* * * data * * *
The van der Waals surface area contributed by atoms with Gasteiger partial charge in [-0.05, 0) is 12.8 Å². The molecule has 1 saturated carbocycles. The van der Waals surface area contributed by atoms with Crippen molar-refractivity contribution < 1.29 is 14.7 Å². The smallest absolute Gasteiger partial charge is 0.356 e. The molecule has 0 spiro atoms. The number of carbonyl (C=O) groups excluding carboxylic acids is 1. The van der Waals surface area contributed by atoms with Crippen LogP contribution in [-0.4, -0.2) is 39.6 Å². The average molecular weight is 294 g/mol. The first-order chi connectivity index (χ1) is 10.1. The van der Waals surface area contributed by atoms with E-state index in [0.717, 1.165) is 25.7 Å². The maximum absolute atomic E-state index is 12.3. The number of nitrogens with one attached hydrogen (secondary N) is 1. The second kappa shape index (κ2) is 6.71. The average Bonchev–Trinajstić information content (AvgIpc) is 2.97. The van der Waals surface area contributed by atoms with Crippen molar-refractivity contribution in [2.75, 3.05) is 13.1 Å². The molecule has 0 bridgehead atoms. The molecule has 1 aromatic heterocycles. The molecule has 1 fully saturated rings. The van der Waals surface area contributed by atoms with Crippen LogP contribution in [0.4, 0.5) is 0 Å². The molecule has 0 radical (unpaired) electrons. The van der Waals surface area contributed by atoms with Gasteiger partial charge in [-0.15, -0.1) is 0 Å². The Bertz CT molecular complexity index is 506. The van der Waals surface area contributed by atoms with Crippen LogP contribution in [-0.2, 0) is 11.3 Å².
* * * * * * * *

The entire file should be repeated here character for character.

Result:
The van der Waals surface area contributed by atoms with Gasteiger partial charge in [-0.05, 0) is 12.8 Å². The molecule has 1 saturated carbocycles. The van der Waals surface area contributed by atoms with Crippen molar-refractivity contribution < 1.29 is 14.7 Å². The smallest absolute Gasteiger partial charge is 0.356 e. The molecule has 0 spiro atoms. The number of carbonyl (C=O) groups excluding carboxylic acids is 1. The van der Waals surface area contributed by atoms with Crippen LogP contribution in [-0.4, -0.2) is 39.6 Å². The average molecular weight is 294 g/mol. The first-order chi connectivity index (χ1) is 10.1. The van der Waals surface area contributed by atoms with E-state index in [0.717, 1.165) is 25.7 Å². The maximum absolute atomic E-state index is 12.3. The number of nitrogens with one attached hydrogen (secondary N) is 1. The second kappa shape index (κ2) is 6.71. The average Bonchev–Trinajstić information content (AvgIpc) is 2.97. The van der Waals surface area contributed by atoms with Crippen molar-refractivity contribution in [2.75, 3.05) is 13.1 Å². The molecule has 0 bridgehead atoms. The molecule has 1 aromatic heterocycles. The molecule has 1 fully saturated rings. The van der Waals surface area contributed by atoms with Crippen LogP contribution in [0.4, 0.5) is 0 Å². The molecule has 0 radical (unpaired) electrons. The van der Waals surface area contributed by atoms with Gasteiger partial charge in [-0.15, -0.1) is 0 Å². The Bertz CT molecular complexity index is 506. The van der Waals surface area contributed by atoms with Crippen LogP contribution in [-0.2, 0) is 11.3 Å².